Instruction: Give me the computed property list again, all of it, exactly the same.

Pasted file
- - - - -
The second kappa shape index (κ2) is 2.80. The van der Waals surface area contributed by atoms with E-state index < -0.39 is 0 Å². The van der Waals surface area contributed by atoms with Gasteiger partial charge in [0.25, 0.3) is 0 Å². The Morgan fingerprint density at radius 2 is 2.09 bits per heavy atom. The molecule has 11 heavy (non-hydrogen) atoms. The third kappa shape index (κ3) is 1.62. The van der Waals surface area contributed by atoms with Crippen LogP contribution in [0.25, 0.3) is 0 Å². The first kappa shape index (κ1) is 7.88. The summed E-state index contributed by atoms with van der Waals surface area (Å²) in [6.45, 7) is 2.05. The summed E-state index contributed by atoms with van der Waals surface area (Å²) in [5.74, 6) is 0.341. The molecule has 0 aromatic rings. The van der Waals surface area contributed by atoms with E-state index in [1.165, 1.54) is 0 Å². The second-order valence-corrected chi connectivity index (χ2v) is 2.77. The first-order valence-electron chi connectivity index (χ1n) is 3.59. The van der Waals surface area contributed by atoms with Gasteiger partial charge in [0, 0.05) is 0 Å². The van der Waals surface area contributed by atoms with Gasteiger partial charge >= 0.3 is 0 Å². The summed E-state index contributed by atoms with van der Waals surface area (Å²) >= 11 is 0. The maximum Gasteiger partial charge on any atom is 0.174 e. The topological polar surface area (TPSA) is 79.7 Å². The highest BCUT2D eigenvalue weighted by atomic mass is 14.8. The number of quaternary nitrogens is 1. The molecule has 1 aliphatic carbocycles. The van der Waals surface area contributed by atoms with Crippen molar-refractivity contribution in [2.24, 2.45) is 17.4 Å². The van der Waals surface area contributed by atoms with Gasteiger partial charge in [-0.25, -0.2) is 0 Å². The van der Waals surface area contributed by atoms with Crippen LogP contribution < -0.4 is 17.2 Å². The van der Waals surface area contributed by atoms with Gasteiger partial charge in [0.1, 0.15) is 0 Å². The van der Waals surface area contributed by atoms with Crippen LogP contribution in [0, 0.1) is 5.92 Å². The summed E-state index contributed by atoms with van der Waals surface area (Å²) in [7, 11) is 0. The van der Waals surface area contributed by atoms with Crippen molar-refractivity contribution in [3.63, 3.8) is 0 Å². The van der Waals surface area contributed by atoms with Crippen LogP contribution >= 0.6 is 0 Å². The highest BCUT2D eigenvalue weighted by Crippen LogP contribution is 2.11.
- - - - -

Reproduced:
The second kappa shape index (κ2) is 2.80. The van der Waals surface area contributed by atoms with E-state index < -0.39 is 0 Å². The van der Waals surface area contributed by atoms with Gasteiger partial charge in [0.25, 0.3) is 0 Å². The Morgan fingerprint density at radius 2 is 2.09 bits per heavy atom. The molecule has 11 heavy (non-hydrogen) atoms. The third kappa shape index (κ3) is 1.62. The van der Waals surface area contributed by atoms with Crippen LogP contribution in [0.25, 0.3) is 0 Å². The first kappa shape index (κ1) is 7.88. The summed E-state index contributed by atoms with van der Waals surface area (Å²) in [6.45, 7) is 2.05. The summed E-state index contributed by atoms with van der Waals surface area (Å²) in [5.74, 6) is 0.341. The molecule has 0 aromatic rings. The van der Waals surface area contributed by atoms with E-state index in [1.165, 1.54) is 0 Å². The second-order valence-corrected chi connectivity index (χ2v) is 2.77. The first-order valence-electron chi connectivity index (χ1n) is 3.59. The van der Waals surface area contributed by atoms with Gasteiger partial charge in [0, 0.05) is 0 Å². The van der Waals surface area contributed by atoms with Gasteiger partial charge >= 0.3 is 0 Å². The summed E-state index contributed by atoms with van der Waals surface area (Å²) >= 11 is 0. The maximum Gasteiger partial charge on any atom is 0.174 e. The topological polar surface area (TPSA) is 79.7 Å². The highest BCUT2D eigenvalue weighted by atomic mass is 14.8. The number of quaternary nitrogens is 1. The molecule has 1 aliphatic carbocycles. The van der Waals surface area contributed by atoms with Crippen molar-refractivity contribution in [2.24, 2.45) is 17.4 Å². The van der Waals surface area contributed by atoms with Gasteiger partial charge in [-0.25, -0.2) is 0 Å². The van der Waals surface area contributed by atoms with Crippen LogP contribution < -0.4 is 17.2 Å². The van der Waals surface area contributed by atoms with Gasteiger partial charge in [0.1, 0.15) is 0 Å². The van der Waals surface area contributed by atoms with Crippen LogP contribution in [0, 0.1) is 5.92 Å². The summed E-state index contributed by atoms with van der Waals surface area (Å²) in [7, 11) is 0. The van der Waals surface area contributed by atoms with Crippen molar-refractivity contribution in [3.63, 3.8) is 0 Å². The van der Waals surface area contributed by atoms with Crippen LogP contribution >= 0.6 is 0 Å². The highest BCUT2D eigenvalue weighted by Crippen LogP contribution is 2.11.